ROBERT SIEGEL, host:
If you are suffering from pollen in the air and if that suffering is as predictable as perennials, then you may be the indirect victim of sex discrimination. So says Thomas Ogren, who is among other things the creator and namesake of the Ogren Plant Allergy Scale, OPALS.
Mr. Ogren, if I understand this, the reason that there's so much pollen in the air is that there are so many male as opposed to female trees and plants around. Is that right?
Mr. THOMAS OGREN (Ogren Plant Allergy Scales): That's right, Robert. In urban landscapes, there's virtually no sexual diversity. There's a big preponderance of male trees and shrubs and a scarcity of females. And so for example, if I'm in a typical male city and I see a ash tree, which is one of the most common landscape trees, 99.9 times out of 100, it will be a male tree. And being a male tree, it'll produce pollen. And then a female Ash tree, for example, of course will shed seeds.
And so in horticulture, they made the swap years ago. This goes back 30, 40 years now to where in return for less litter, hence no seeds or fruits, they planted male versions. But they never thought about the pollen aspects. And so we now have pollen loads in urban areas that are much higher than they are out in the countryside. Out in the countryside, you basically have sexual diversity of plants.
SIEGEL: But once you're in the city, it's a man's world when it comes to trees.
Mr. OGREN: Yeah, yeah. I guess you could say that. But it's not necessarily a healthy place for a man or a woman.
SIEGEL: Well apart from the health effects on humans and the fact that this great preponderance of male trees, they're emitting the pollen, is it harmful to the population of trees? That is, do trees need sexual diversity to remain healthy and to procreate or we don't want these trees to procreate?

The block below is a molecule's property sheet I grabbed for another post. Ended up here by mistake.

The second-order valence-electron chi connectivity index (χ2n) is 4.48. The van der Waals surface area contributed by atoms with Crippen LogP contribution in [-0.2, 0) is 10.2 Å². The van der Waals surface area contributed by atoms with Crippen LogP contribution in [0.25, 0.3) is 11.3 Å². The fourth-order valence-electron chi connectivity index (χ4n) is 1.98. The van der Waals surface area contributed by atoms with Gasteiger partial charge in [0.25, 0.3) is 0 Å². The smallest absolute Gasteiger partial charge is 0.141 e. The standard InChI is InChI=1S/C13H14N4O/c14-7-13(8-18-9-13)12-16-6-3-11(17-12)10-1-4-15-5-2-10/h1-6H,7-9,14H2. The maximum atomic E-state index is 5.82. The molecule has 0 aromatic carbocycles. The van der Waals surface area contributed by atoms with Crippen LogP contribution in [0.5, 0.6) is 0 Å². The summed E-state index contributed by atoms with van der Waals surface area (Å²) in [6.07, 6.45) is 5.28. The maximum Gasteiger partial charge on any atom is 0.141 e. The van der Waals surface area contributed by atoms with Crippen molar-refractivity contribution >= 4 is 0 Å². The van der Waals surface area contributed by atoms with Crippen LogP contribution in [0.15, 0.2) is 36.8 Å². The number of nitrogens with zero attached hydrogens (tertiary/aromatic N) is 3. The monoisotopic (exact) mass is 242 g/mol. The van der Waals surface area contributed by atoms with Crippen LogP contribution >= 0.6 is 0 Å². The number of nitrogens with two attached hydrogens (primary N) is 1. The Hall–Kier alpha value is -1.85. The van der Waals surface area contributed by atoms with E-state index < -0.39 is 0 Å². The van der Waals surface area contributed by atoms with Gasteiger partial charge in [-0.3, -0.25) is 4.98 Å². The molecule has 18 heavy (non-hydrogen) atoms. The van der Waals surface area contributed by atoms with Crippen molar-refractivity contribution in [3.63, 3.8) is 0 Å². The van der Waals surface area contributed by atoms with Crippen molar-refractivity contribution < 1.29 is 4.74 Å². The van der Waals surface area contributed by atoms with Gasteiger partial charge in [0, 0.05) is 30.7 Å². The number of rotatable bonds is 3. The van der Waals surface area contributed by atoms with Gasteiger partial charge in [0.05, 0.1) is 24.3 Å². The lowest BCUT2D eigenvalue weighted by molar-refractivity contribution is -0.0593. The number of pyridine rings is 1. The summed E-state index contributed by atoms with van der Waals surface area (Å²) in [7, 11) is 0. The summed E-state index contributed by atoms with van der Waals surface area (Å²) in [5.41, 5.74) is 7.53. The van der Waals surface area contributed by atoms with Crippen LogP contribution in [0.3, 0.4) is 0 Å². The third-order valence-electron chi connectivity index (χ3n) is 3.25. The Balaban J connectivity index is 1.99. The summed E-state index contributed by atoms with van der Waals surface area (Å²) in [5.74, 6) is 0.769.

Mr. OGREN: No. They're almost all, what they call woody ornamentals in horticulture, they're almost all propagated now through asexual propagation, meaning through grafting, budding, air layering, tissue culture division or some other form that doesn't involve seed. But it is also harmful to the urban populations of birds and butterflies. For example, female trees and shrubs provide nectar and fruit for butterflies and birds.
SIEGEL: We're seeing the fruit, figuratively, alas not literally, we're seeing the fruit of decisions made 30 or 40 years ago. How long would it take for a large city to restore sexual diversity to its tree and plant population?
Mr. OGREN: The average urban street tree has a lifespan of only seven years. The reason is, is that many trees that are planted die young. Other trees are run over by drunk drivers and cars and ruined. Insects kill trees. And so there is a fairly rapid turnover. And so within a few years we start seeing a difference.
Also there's, most cities now have what are called tree committees and a tree committee makes a decision on whether you can remove a tree or not. And if they put in the allergy/asthma component into the potential removal of a tree, that would help accelerate the whole turnover to where we would have a less pollen-intensive urban landscape.
SIEGEL: Well, Mr. Ogren, that's fascinating. Thank you very much for talking with us today.
Mr. OGREN: Oh my pleasure talking to you.
SIEGEL: Tom Ogren, who spoke to us from Brazoria, Texas, today is the author of ALLERGY-FREE GARDENING and SAFE SEX IN THE GARDEN.
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